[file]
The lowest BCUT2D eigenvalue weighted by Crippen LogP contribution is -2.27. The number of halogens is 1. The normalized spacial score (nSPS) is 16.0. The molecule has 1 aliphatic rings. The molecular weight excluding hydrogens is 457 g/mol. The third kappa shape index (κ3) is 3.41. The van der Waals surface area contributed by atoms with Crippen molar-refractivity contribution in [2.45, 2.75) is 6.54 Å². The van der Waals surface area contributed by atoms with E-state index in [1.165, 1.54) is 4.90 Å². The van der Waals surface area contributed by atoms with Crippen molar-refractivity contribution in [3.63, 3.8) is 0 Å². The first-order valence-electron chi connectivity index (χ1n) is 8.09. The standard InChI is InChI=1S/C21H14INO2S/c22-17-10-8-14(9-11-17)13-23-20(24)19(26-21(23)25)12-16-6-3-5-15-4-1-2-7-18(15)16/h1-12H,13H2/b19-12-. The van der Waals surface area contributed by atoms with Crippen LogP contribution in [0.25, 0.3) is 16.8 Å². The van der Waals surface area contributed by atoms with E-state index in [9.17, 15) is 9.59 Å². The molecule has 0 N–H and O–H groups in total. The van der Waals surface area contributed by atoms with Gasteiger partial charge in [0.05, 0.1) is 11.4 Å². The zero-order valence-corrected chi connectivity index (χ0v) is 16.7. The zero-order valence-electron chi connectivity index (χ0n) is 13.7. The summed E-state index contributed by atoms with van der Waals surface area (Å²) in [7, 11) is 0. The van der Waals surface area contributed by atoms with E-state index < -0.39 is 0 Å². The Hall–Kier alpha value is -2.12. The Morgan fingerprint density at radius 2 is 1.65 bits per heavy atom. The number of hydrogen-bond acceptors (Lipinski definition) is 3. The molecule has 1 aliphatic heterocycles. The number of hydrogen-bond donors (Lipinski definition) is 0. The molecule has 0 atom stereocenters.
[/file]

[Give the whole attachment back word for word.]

The lowest BCUT2D eigenvalue weighted by Crippen LogP contribution is -2.27. The number of halogens is 1. The normalized spacial score (nSPS) is 16.0. The molecule has 1 aliphatic rings. The molecular weight excluding hydrogens is 457 g/mol. The third kappa shape index (κ3) is 3.41. The van der Waals surface area contributed by atoms with Crippen molar-refractivity contribution in [2.45, 2.75) is 6.54 Å². The van der Waals surface area contributed by atoms with E-state index in [1.165, 1.54) is 4.90 Å². The van der Waals surface area contributed by atoms with Crippen molar-refractivity contribution in [3.63, 3.8) is 0 Å². The first-order valence-electron chi connectivity index (χ1n) is 8.09. The standard InChI is InChI=1S/C21H14INO2S/c22-17-10-8-14(9-11-17)13-23-20(24)19(26-21(23)25)12-16-6-3-5-15-4-1-2-7-18(15)16/h1-12H,13H2/b19-12-. The van der Waals surface area contributed by atoms with Crippen LogP contribution in [0.25, 0.3) is 16.8 Å². The van der Waals surface area contributed by atoms with E-state index in [9.17, 15) is 9.59 Å². The molecule has 0 N–H and O–H groups in total. The van der Waals surface area contributed by atoms with Gasteiger partial charge in [0.05, 0.1) is 11.4 Å². The zero-order valence-corrected chi connectivity index (χ0v) is 16.7. The zero-order valence-electron chi connectivity index (χ0n) is 13.7. The summed E-state index contributed by atoms with van der Waals surface area (Å²) in [7, 11) is 0. The van der Waals surface area contributed by atoms with E-state index < -0.39 is 0 Å². The Hall–Kier alpha value is -2.12. The Morgan fingerprint density at radius 2 is 1.65 bits per heavy atom. The number of hydrogen-bond acceptors (Lipinski definition) is 3. The molecule has 1 aliphatic heterocycles. The number of hydrogen-bond donors (Lipinski definition) is 0. The molecule has 0 atom stereocenters.